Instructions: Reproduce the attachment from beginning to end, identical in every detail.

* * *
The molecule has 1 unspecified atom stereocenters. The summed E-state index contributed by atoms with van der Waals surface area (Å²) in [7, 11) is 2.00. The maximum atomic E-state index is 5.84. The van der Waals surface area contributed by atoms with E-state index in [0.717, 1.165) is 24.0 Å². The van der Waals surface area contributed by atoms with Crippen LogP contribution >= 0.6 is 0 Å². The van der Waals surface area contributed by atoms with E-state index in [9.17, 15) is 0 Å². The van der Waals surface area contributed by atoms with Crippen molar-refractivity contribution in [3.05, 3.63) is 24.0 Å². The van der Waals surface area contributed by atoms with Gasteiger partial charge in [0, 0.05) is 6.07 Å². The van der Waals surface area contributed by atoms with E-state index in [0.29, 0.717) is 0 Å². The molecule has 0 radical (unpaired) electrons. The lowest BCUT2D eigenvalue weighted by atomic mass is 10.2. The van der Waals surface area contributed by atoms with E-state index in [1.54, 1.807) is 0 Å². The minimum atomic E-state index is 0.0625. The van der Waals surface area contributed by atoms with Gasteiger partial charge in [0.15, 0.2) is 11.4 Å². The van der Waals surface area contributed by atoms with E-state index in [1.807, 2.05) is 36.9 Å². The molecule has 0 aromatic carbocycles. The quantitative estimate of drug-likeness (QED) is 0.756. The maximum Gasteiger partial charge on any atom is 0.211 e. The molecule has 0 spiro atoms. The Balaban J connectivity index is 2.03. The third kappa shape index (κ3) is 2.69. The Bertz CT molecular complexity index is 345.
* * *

The molecule has 1 unspecified atom stereocenters. The summed E-state index contributed by atoms with van der Waals surface area (Å²) in [7, 11) is 2.00. The maximum atomic E-state index is 5.84. The van der Waals surface area contributed by atoms with E-state index in [0.717, 1.165) is 24.0 Å². The van der Waals surface area contributed by atoms with Crippen LogP contribution >= 0.6 is 0 Å². The van der Waals surface area contributed by atoms with E-state index in [9.17, 15) is 0 Å². The van der Waals surface area contributed by atoms with Crippen molar-refractivity contribution in [3.05, 3.63) is 24.0 Å². The van der Waals surface area contributed by atoms with Gasteiger partial charge in [0, 0.05) is 6.07 Å². The van der Waals surface area contributed by atoms with E-state index in [0.29, 0.717) is 0 Å². The molecule has 0 radical (unpaired) electrons. The lowest BCUT2D eigenvalue weighted by atomic mass is 10.2. The van der Waals surface area contributed by atoms with E-state index in [1.54, 1.807) is 0 Å². The minimum atomic E-state index is 0.0625. The van der Waals surface area contributed by atoms with Gasteiger partial charge in [0.15, 0.2) is 11.4 Å². The van der Waals surface area contributed by atoms with E-state index in [1.807, 2.05) is 36.9 Å². The molecule has 0 aromatic carbocycles. The quantitative estimate of drug-likeness (QED) is 0.756. The maximum Gasteiger partial charge on any atom is 0.211 e. The molecule has 0 spiro atoms. The Balaban J connectivity index is 2.03. The third kappa shape index (κ3) is 2.69. The Bertz CT molecular complexity index is 345.